Tannis Semple left the farm to her grandchildren, naming Charlotte Witherspoon as executor. To take advantage of tax laws, the siblings operated the farm until the mid-1990s, when they ceased active farming. They had spent weekends together on the property yearly repairing fences and doing other work.

Charlotte Witherspoon signed the irrevocable trust at issue in 1983 after learning she had terminal cancer; she died the next summer. It stipulated that a majority of the siblings could make decisions for using trust assets, except unanimous consent would be needed to sell or dispose of parts of Glen Tana.

Diverging views

Over the years, the siblings’ views on the trust diverged.

Three brothers have commissioned plans for developing the property and accuse their siblings of hindering them in favor of creating a “private reserve” or eventually dedicating the land for public use.

“Over the years, Peter and Tannis Witherspoon treated the land, the principal asset of the Trust, as their own private property,” William Witherspoon said in a court statement. “At every step along the way, they have opposed efforts by the other family trustees to take steps to increase the value of the Trust’s assets. This approach, on their part, gives rise to my belief that they have also breached their duties as prudent investors.”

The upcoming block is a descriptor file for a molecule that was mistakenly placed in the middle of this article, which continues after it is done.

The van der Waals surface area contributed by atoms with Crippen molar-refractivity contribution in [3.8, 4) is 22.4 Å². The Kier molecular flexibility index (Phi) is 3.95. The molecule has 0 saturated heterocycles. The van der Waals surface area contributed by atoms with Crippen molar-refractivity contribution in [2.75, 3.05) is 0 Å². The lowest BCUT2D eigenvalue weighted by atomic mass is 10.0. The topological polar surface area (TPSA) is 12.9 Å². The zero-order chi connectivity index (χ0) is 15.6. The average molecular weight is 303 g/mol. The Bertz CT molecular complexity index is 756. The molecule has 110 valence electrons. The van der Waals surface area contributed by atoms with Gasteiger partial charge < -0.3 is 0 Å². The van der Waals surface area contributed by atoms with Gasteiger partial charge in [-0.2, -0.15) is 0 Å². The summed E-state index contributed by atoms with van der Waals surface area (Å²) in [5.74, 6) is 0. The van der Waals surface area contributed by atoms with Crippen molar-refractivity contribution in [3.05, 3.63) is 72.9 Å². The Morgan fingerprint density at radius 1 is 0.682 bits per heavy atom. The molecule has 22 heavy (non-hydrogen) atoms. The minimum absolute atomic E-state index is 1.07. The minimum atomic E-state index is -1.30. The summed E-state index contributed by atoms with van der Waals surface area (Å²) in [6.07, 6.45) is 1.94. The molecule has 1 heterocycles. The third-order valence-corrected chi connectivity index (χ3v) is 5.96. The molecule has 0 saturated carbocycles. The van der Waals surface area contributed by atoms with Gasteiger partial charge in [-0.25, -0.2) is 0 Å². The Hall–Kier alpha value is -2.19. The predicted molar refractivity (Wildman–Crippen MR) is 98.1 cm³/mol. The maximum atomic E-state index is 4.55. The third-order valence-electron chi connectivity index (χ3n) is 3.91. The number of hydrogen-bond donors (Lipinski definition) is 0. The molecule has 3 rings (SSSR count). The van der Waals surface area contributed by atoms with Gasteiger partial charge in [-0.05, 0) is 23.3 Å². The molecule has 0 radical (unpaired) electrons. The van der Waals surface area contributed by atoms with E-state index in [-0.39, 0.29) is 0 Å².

Peter Witherspoon accuses the brothers of wanting to “break” the trust, against their mother’s wishes. He contends Charlotte Witherspoon intended to keep the land intact while the siblings are alive and for it to benefit her grandchildren. He previously told the brothers that if the land were to be sold, he would favor a conservation organization purchasing it, if it could be obtained for “fair market value,” he said.

“I don’t really have a present vision for it because until such time as all the trustees are able to reach an agreement to sell or liquidate the property, that’s really not an issue at this point,” Peter Witherspoon said.

A proposed plan for the property, developed by Taylor Engineering and paid for by the trust, shows one group of homes lining the ridge along the river, with another along the south edge of Rattlesnake Hill. Because the property is zoned Rural Conservation, the county typically would permit only one home per 20 acres, but “cluster development,” or grouping structures to increase open space, allows one per 10.